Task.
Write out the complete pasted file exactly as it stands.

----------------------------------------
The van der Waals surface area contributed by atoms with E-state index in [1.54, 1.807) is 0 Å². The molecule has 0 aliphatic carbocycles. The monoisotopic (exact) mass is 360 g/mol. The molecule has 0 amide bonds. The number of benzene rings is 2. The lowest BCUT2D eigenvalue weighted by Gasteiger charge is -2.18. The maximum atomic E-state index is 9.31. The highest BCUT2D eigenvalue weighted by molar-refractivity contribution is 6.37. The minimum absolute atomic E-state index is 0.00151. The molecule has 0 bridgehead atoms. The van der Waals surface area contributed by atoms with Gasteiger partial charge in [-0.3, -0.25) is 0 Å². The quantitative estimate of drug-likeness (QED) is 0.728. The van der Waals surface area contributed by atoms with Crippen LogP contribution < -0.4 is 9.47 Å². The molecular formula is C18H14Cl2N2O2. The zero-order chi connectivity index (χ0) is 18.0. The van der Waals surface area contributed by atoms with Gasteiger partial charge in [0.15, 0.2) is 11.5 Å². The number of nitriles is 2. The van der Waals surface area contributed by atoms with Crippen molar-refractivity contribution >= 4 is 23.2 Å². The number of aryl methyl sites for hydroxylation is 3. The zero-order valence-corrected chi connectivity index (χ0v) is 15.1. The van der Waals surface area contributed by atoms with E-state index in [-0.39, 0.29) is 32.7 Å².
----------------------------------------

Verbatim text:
The van der Waals surface area contributed by atoms with E-state index in [1.54, 1.807) is 0 Å². The molecule has 0 aliphatic carbocycles. The monoisotopic (exact) mass is 360 g/mol. The molecule has 0 amide bonds. The number of benzene rings is 2. The lowest BCUT2D eigenvalue weighted by Gasteiger charge is -2.18. The maximum atomic E-state index is 9.31. The highest BCUT2D eigenvalue weighted by molar-refractivity contribution is 6.37. The minimum absolute atomic E-state index is 0.00151. The molecule has 0 bridgehead atoms. The van der Waals surface area contributed by atoms with Gasteiger partial charge in [-0.3, -0.25) is 0 Å². The quantitative estimate of drug-likeness (QED) is 0.728. The van der Waals surface area contributed by atoms with Crippen LogP contribution < -0.4 is 9.47 Å². The molecular formula is C18H14Cl2N2O2. The zero-order chi connectivity index (χ0) is 18.0. The van der Waals surface area contributed by atoms with Gasteiger partial charge in [0.15, 0.2) is 11.5 Å². The number of nitriles is 2. The van der Waals surface area contributed by atoms with Crippen molar-refractivity contribution >= 4 is 23.2 Å². The number of aryl methyl sites for hydroxylation is 3. The zero-order valence-corrected chi connectivity index (χ0v) is 15.1. The van der Waals surface area contributed by atoms with E-state index in [-0.39, 0.29) is 32.7 Å².